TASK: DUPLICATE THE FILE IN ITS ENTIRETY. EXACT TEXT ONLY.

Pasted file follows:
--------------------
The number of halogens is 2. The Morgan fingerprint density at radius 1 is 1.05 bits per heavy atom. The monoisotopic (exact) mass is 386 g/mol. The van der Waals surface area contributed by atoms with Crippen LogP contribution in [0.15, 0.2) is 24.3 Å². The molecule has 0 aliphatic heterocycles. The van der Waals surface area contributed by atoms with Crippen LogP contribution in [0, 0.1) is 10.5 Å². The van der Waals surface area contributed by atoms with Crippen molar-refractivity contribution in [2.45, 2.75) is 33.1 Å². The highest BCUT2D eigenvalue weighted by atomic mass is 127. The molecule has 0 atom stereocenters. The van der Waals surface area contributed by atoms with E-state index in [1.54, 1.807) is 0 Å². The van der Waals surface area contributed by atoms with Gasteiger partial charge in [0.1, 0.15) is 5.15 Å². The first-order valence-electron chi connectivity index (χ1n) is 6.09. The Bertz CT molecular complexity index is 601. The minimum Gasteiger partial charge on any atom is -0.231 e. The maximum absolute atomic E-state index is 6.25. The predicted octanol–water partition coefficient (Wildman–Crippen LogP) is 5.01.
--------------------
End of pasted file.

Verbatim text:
The number of halogens is 2. The Morgan fingerprint density at radius 1 is 1.05 bits per heavy atom. The monoisotopic (exact) mass is 386 g/mol. The van der Waals surface area contributed by atoms with Crippen LogP contribution in [0.15, 0.2) is 24.3 Å². The molecule has 0 aliphatic heterocycles. The van der Waals surface area contributed by atoms with Crippen LogP contribution in [0, 0.1) is 10.5 Å². The van der Waals surface area contributed by atoms with Crippen molar-refractivity contribution in [2.45, 2.75) is 33.1 Å². The highest BCUT2D eigenvalue weighted by atomic mass is 127. The molecule has 0 atom stereocenters. The van der Waals surface area contributed by atoms with E-state index in [1.54, 1.807) is 0 Å². The van der Waals surface area contributed by atoms with Gasteiger partial charge in [0.1, 0.15) is 5.15 Å². The first-order valence-electron chi connectivity index (χ1n) is 6.09. The Bertz CT molecular complexity index is 601. The minimum Gasteiger partial charge on any atom is -0.231 e. The maximum absolute atomic E-state index is 6.25. The predicted octanol–water partition coefficient (Wildman–Crippen LogP) is 5.01.